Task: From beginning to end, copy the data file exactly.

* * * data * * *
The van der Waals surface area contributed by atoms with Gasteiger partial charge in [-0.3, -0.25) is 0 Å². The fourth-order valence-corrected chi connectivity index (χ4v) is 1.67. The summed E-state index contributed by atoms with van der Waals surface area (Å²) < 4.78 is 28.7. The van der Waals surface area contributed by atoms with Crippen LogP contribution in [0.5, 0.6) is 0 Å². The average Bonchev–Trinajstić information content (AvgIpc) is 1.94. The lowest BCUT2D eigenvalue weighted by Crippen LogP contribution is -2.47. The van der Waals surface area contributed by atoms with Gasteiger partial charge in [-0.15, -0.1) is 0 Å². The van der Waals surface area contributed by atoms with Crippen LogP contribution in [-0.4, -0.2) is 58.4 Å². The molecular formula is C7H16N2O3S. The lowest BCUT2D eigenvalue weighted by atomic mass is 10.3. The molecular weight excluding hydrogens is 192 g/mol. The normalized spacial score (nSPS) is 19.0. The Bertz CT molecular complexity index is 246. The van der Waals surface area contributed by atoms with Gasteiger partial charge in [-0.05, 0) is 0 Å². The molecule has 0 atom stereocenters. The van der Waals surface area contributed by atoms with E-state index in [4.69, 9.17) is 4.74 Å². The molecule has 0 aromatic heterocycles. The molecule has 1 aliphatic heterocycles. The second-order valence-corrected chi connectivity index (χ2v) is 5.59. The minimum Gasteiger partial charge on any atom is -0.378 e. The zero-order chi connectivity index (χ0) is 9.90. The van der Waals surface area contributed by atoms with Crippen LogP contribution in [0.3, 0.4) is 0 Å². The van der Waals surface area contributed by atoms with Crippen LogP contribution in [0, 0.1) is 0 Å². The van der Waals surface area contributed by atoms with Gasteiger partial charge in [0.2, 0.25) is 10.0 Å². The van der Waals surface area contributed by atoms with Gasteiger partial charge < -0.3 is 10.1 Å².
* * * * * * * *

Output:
The van der Waals surface area contributed by atoms with Gasteiger partial charge in [-0.3, -0.25) is 0 Å². The fourth-order valence-corrected chi connectivity index (χ4v) is 1.67. The summed E-state index contributed by atoms with van der Waals surface area (Å²) < 4.78 is 28.7. The van der Waals surface area contributed by atoms with Crippen LogP contribution in [0.5, 0.6) is 0 Å². The average Bonchev–Trinajstić information content (AvgIpc) is 1.94. The lowest BCUT2D eigenvalue weighted by Crippen LogP contribution is -2.47. The van der Waals surface area contributed by atoms with Gasteiger partial charge in [-0.15, -0.1) is 0 Å². The van der Waals surface area contributed by atoms with Crippen LogP contribution in [-0.4, -0.2) is 58.4 Å². The molecular formula is C7H16N2O3S. The lowest BCUT2D eigenvalue weighted by atomic mass is 10.3. The molecular weight excluding hydrogens is 192 g/mol. The normalized spacial score (nSPS) is 19.0. The Bertz CT molecular complexity index is 246. The van der Waals surface area contributed by atoms with Gasteiger partial charge in [-0.05, 0) is 0 Å². The molecule has 0 atom stereocenters. The van der Waals surface area contributed by atoms with E-state index in [4.69, 9.17) is 4.74 Å². The molecule has 0 aromatic heterocycles. The molecule has 1 aliphatic heterocycles. The second-order valence-corrected chi connectivity index (χ2v) is 5.59. The minimum Gasteiger partial charge on any atom is -0.378 e. The zero-order chi connectivity index (χ0) is 9.90. The van der Waals surface area contributed by atoms with Crippen LogP contribution in [0.3, 0.4) is 0 Å². The van der Waals surface area contributed by atoms with Crippen LogP contribution in [0, 0.1) is 0 Å². The van der Waals surface area contributed by atoms with Gasteiger partial charge in [0.2, 0.25) is 10.0 Å². The van der Waals surface area contributed by atoms with Gasteiger partial charge < -0.3 is 10.1 Å².